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“The world is a book — if you don’t travel, you only read one page” by Sebastian


My name is Sebastian and as a friend of JDS, I’ll be writing one daring post about the Avatar Mountains! They are nicknamed after the most expensive movie ever, Avatar, which was shot here in 2009. You know, the 3-hour movie with the blue people and stuff.



I have never seen something comparable to these mountains, and even though I haven’t seen every corner of the globe yet, I can assure anyone that this landscape is a one-of-a-kind. Let me start with how we got to this otherworldly must-see. After a few times practicing, we could finally pronounce the location of the famous Avatar Mountains: Zhangjiajie [dzjang-dja-dje]. We just emerged from the beautiful rice fields of Guilin, and took the train to Changsha in order to transfer to another train from Changsha to Zhangjiajie. The trip itself could be considered an adventure on its own, sitting in an overloaded train with no foreigners but us, we were continuously stared at by the Chinese, as if we came from another planet.

"Instead of going to the mysterious Avatar Mountains, it felt as if we were the blue Avatars themselves."

Between my legs there was a big container belonging to the construction worker sitting in front of me, so comfort was probably the last thing on the list. But it was a fun ride, and finally we arrived in Zhangjiajie City. Zhangjiajie is divided in a City and a Mountain park area, and we opted for staying two nights in the City area. Although the city itself has little to offer, one can easily visit the Tianmen Mountains from here while enjoying the nightlife in downtown.

On our way to its top, we made some Chinese friends who sticked along for the rest of the day, explaining what the Tianmen temple meant, while sharing sweet cookies with us. To reach the top of the mountain, we had to take a ridiculously long-escalator through the mountain. Wait, you are not misreading the aforementioned, the Chinese literally built a 897 meters escalator — and that, into a mountain.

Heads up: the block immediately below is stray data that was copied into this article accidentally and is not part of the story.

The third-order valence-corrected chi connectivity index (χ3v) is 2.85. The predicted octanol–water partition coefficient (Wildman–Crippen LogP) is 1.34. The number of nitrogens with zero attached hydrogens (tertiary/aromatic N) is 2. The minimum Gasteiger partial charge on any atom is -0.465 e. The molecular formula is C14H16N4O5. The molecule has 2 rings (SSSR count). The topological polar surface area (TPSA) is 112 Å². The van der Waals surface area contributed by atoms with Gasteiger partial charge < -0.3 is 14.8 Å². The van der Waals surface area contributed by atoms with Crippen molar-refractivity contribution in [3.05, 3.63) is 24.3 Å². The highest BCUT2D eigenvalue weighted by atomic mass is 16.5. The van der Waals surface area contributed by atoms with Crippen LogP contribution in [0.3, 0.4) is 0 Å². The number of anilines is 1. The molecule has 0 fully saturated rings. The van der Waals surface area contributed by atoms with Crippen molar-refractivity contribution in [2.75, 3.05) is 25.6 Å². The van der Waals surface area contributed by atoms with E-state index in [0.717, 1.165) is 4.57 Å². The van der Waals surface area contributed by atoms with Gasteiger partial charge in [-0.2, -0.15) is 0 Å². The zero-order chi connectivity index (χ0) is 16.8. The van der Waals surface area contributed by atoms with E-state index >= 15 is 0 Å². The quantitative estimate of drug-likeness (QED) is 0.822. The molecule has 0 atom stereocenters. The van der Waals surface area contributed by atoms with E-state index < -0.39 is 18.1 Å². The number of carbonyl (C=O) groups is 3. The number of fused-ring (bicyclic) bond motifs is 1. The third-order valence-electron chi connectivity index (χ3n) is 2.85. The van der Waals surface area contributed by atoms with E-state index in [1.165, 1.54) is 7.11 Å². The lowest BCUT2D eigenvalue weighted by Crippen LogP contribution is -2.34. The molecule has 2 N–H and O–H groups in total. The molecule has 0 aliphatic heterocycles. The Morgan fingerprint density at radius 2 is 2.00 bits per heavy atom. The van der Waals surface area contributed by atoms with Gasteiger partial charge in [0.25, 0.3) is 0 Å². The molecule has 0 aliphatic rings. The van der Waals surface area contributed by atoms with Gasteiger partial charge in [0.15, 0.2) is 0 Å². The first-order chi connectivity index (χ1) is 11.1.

Tianmen means ‘Heaven’s Gate’ and there could not have been a better description for it. We saw the biggest hole of its kind in the world, in the mountain, with a 999-cases ‘stairway to heaven’ leading up to it.



Then we walked on the world’s highest glass walk, attached to the ridges of Tianmen Mountain. This is definitely not for the faint-hearted, as one will continuously look at a 1,400 meters deep gorge.



Unfortunately, the day I visited was extremely foggy and windy: when we finally reached the top of the mountain, we were literally above the clouds! We felt the clouds roar beneath and around us, and the wind accelerated the clouds’ pace, revealing sometimes bits of the landscape beneath us.


After this marvellous day, we went to the Avatar Mountains Park itself, staying in a beautiful bed & breakfast hotel on the Westside of the park. This side is luckily not a tourist bee-hive, in contrast to the overcrowded Eastside. The view was breathtaking and we got to experience the most epic attractions like ‘The first natural bridge of the world’ and ‘The forest of 1000 locusts’. The cool thing about the Avatar Mountains is that you can walk on them at top level, as well as between them on a ground level.


Already feeling like hyped like an Avatar? Better visit Zhangjiajie as soon as possible cause pictures don’t do justice to these mountains!

One more thing,

“The world is a book — if you don't travel, you only read one page"

Ciao Ciao,

by Sebastian Lenders



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